You may choose to invest in silver as a hedge against inflation or a way to diversify your portfolio. There are many ways to invest in silver. The best way may be to gain exposure to the price of silver through mutual funds, exchange-traded funds (ETFs), or exchange-traded notes (ETNs).
Are you new to silver investing? If so, there are some pitfalls to watch out for. Before you invest, learn the strategies for buying precious metals.
Why Invest in Silver?
Silver has been an investment for a long time. Some people love silver because its standing as a precious metal to invest in is second only to gold. Still, silver is much cheaper than gold. The gold-silver price ratio averages around 47 to 1.
Silver as an investment offers advantages that are similar to those of gold. There are industrial uses for silver, for instance. This metal is a good conductor of electricity. It has uses in mobile phones, computers, solar panels, and RFID chips, among other things.
The Silver Institute forecasts an 11% increase in demand for silver in 2021. This demand is driven mostly by industry. Physical ownership of silver will also fuel the increase. Jewelry is expected to rebound but will not reach pre-2020 levels.
The price of silver is driven by supply and demand. Investor speculation is also a factor. Often, precious metals such as gold and silver are in higher demand when there is much uncertainty about currencies. This rings even more true for the U.S. dollar. Low-interest rates tend to drive up the demand for precious metals, including silver. Prices rise as a result.
Silver is often used as a hedge against changes in currency value or as a store for cash during times of economic uncertainty.
How to Invest in Silver
The silver market is much smaller than the gold market. This makes for higher volatility in price. Because of this, investing in silver can be risky for most people. You may decide to invest in small portions. For instance, you may choose to put 5% of your portfolio in commodities, one of which may be silver. That could help diversify your holdings.
Silver Investing With Mutual Funds, ETFs, and ETNs
Most mutual funds do not hold silver as a physical asset. You can get indirect exposure to silver in mutual funds by holding equity precious metals funds. Two examples of these funds are Aberdeen Standard Physical Silver Shares ETF (SIVR) or Invesco DB Precious Metals Fund (DBP). ETFs like these often have more exposure to stocks of gold mining companies than to silver and silver mining companies.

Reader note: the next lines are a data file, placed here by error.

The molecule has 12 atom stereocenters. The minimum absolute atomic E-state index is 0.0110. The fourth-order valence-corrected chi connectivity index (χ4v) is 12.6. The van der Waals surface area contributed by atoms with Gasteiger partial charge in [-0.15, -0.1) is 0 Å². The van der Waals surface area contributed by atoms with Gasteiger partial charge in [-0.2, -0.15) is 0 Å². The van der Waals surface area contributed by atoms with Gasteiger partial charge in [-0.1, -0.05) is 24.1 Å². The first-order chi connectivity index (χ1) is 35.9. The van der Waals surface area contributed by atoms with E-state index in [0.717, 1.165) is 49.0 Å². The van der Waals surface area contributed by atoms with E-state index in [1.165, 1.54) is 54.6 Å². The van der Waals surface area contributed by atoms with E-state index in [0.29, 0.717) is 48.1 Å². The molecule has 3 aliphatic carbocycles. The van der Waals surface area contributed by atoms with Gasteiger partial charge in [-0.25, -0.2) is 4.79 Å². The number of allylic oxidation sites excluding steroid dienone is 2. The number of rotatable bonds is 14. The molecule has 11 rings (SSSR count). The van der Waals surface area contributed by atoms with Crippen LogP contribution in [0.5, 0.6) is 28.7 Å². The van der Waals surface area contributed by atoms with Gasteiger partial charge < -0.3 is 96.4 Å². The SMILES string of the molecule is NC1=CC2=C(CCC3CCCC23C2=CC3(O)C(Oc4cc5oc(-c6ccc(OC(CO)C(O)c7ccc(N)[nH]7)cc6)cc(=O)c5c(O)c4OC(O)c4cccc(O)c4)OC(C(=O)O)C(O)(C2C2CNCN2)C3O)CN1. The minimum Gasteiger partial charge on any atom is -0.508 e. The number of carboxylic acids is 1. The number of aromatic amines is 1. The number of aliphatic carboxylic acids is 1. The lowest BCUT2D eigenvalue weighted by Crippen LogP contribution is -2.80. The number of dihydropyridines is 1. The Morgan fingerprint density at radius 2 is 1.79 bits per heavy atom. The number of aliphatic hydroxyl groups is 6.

If you want the most direct exposure to silver, you will need to use a silver ETF. One example of a silver ETF is iShares Silver Trust (SLV). You can also use an exchange-traded note (ETN). One example is X-Links Silver Shares Covered Call ETN (SLVO).
ETNs are debt instruments, like bonds, that do not invest in any asset. Although they are linked to the performance of a market benchmark, ETNs are not equities or index funds.
When Is the Best Time to Invest in Silver?
Historically, silver has usually posted stronger gains in the second half of the year than in the first half. That tends to make the first half of the year the better time to buy.
Where Can I Buy Silver?
If you want to purchase physical silver bullion, you have a number of options. The U.S. Mint sells officially minted silver coins, and you can buy other coins from a variety of dealers, both in person and online. Still, ETFs and ETNs offer an alternative way to invest in silver, and you can simply purchase them through your broker.
The Bottom Line
Generally, the best way to invest in silver is through ETFs or ETNs, not mutual funds. The reason is that most people who invest in silver want exposure to the price of silver rather than stocks of companies that do silver mining and manufacturing. ETFs and ETNs often track the price of silver, but most precious metals mutual funds do not.
As always, you should use caution when investing in securities, especially those that you do not understand. Don't try to time the market. Due to the speculative nature of silver and other precious metals funds in the market, it's best to avoid short-term market-timing strategies. You can use precious metals funds as long-term diversification tools. Put small amounts of your portfolio, such as 5% to 10%, toward such securities.